Mississippi Paramedic Responds To Wife's Fatal Car Accident
"She called me and said 'Hi honey, a warning light just came on in the car' and I asked her where she was and she told me she was on Highway 13 approaching Carnes," Kent Crider said Monday night. "My partner and I were headed toward Wiggins and we were close to her location so I told her that I would meet her, but the phone went dead."
Because Kent Crider was in a rural area, he thought the signal had failed.
Five minutes later, he and his partner were dispatched to an accident with injuries on Mississippi 13 at Carnes Road.
"When they dispatched the location, I thought it was possible, but I said a little prayer, hoping with all my might that it wasn't her," he said.
He and his partner saw an overturned vehicle when they got to the wreck, but he didn't recognize the battered 2003 Kia Rio. The driver had been thrown from the car.
Kent Crider said he knew the victim was his wife when he spotted someone lying in the woods clad in a pink hospital uniform.
"It was her. I recognized her work uniform right away," he said, sobbing. "She was dead."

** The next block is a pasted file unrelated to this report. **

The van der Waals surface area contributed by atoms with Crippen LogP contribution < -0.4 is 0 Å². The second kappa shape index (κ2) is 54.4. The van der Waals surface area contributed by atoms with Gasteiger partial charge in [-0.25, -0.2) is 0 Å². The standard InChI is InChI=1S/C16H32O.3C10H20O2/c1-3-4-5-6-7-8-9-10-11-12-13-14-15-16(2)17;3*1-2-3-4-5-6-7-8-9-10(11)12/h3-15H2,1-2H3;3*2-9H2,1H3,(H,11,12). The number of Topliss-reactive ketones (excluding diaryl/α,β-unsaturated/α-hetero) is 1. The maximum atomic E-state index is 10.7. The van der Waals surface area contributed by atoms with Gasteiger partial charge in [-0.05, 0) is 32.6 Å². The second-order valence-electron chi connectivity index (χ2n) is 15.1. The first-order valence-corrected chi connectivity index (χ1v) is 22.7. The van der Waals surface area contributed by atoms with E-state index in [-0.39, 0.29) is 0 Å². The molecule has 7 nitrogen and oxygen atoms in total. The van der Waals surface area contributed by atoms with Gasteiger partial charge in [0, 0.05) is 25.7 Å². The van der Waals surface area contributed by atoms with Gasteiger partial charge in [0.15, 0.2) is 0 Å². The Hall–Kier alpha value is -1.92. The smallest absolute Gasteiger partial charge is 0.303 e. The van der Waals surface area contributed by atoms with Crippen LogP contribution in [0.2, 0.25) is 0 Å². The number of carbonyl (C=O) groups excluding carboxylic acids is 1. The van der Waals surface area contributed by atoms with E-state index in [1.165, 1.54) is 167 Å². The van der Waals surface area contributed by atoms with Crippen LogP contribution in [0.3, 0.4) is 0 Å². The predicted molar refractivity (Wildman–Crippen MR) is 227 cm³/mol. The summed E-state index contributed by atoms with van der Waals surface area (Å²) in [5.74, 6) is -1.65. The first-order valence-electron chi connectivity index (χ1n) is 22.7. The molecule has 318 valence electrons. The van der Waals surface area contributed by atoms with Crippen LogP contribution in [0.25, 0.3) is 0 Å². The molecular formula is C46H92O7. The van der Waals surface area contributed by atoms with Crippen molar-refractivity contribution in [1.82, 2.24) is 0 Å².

Mississippi Highway Patrol Trooper Joe Seals said in his report that Lynda Crider most likely ran off the highway, then oversteered to get back on the pavement.
Kent and Lynda Crider had been married four years. They met over the Internet about six years ago.
"Not a lot of people know that about us," he said. "She was working at Hancock Medical Center and I was working as a paramedic in Purvis and we met on the Internet."
Kent Crider's first wife died at 32 when their children were still very young.
"Lynda was their stepmother, but she was really the only mother they'd known," said Kent Crider of his two children, Justin, 14, and Nikki, 12.
Kent Crider said he always feared that one day he would pull up on an accident and it would be a loved one.
"It was a recurring nightmare," he said.
Forrest County Coroner Butch Benedict said Lynda Crider died of multiple internal injuries. The accident occurred shortly after 3 p.m.
"When I found out that the victim was the wife of the paramedic who was sent to the call, my heart went out to him," Benedict said. "Working in this field, you see death all the time and it's a constant fear that you will one day go to a scene and it will be a family member or friend. It makes this job that much tougher."
Lynda Crider was the mother of two daughters, Lisa Staggs and Amanda Williams, and a son, James Walley.
Visitation will be from 9 a.m. until 11 a.m. Thursday at White Funeral Home in Lumberton.
The funeral will be at 1 p.m. at Little Black Creek Baptist Church in Lumberton. Burial will be in Crystal Springs.